Wildlife gardening

Tom Marshall

Go wild in your garden!

We can all do something to provide for local wildlife so why not start today with one of the ideas on our website. Wildlife friendly gardening is about creating shelter and providing food, water and nesting sites. You will be rewarded by seeing and hearing more birds, butterflies, hedgehogs and other wild creatures that would not have had a reason to visit you before.

Together, our gardens are a vast living landscape. With an estimated 16 million gardens in the UK, the way they are cared for can make a big difference to the natural world.

Our 10 top tips!

Your own wildlife garden joined with thousands of other wildlife friendly gardens creates one big nature reserve, a green corridor bursting with life and colour. Discover how with our tips below!

1) Grow nectar rich flowers and shrubs ...

... to attract bees, butterflies and other insects. Try to have something in flower all year round.

2) Plant native trees, hedges and climbers

They provide good shelter and food for insects, birds and mammals. Choose varieties that produce berries. Hedges are important green corridors linking patches of habitat.

3) Create a small meadow

Wildflower meadows are scarce so have a go at creating your own. The easiest option is to leave an area of grass to grow, there may be some wildflowers already there. You can add local, native wildflowers or seeds onto bare patches of soil, but not successfully to a dense grass sward.

4) Dig a pond

They are popular with amphibians, reptiles, birds and insects including dragonflies. Ideally one edge should slope gently for easy access and the other should have tall marginal plants for shelter and emerging dragonflies. Only use native pond plants and don’t stock with fish.

5) Make log and stone piles, rockeries and stonewalls

Small mammals, reptiles, amphibians, birds, insects and invertebrates will all benefit and it will give nature’s pest controllers somewhere to hide away from predators.

6) Provide food and water for birds all year round

They will eat some pests while awaiting their turn at the table. Try different types of bird food to attract different species of bird.

7) Make bird and bat boxes, hedgehog and insect homes ...

... out of untreated wood. Site bat boxes in threes around the tree and bird boxes in sheltered spots facing eastward and out of reach of cats.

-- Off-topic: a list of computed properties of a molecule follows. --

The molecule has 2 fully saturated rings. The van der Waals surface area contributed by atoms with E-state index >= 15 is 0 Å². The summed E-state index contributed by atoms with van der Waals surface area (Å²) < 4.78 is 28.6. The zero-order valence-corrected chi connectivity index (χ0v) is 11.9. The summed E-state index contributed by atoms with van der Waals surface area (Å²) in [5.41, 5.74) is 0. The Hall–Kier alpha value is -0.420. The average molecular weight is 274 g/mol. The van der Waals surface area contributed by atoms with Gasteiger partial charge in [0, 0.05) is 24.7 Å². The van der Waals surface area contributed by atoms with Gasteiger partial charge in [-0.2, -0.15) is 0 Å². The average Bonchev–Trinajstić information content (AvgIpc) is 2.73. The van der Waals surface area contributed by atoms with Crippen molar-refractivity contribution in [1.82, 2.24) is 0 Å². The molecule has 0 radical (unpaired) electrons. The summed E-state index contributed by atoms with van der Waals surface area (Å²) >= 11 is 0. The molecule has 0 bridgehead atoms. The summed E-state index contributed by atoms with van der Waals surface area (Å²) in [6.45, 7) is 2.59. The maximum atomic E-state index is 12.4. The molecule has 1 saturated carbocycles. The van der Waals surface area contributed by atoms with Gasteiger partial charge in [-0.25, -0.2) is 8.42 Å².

8) Make a compost heap

Your garden will benefit from it and it makes a fantastic habitat for amphibians and reptiles; your natural garden pest controllers. By using homemade or peat free compost you are safeguarding a decreasing habitat destroyed by peat digging.

9) Don’t use pesticides

They will also kill beneficial insects such as bees, lacewings, hoverflies and ladybirds. Choose natural ways to control slugs and snails. Encourage a natural balance to develop by having a range of habitats attracting a varied wildlife.

10) Relax and enjoy ...

Don’t be too tidy. Leave some areas undisturbed. Install a seat so you have somewhere to sit and enjoy your visiting wildlife!

Making space for nature

Learn how to help wildlife in your garden.

Bring back bees

Get started

White-tailed bumblebee (c) Penny Frith

Help hedgehogs

Get started

WildNet - Tom Marshall

Build a bat box

Get started

Brown long-eared bat © Hugh Clark

Care for birds

Get started

Blue tit at feeder © Gillian Day

Be inspired...

There is so much you can do in your garden for wildlife - take a peek at some of our actions and how to guides. Enjoy! 

Wild about gardens?

There are so many things you can do in your garden - want to learn more? Take a look at Wild About Gardens - a joint initiative between The Wildlife Trusts and RHS. It's packed full of ideas on how you can improve your garden for wildlife and has a different theme every year.  This year we’re going wild about butterflies!

Wild About Gardens

Learn more

© Alan Price/Gatehouse Studio

All our lives are better when they're a bit wild
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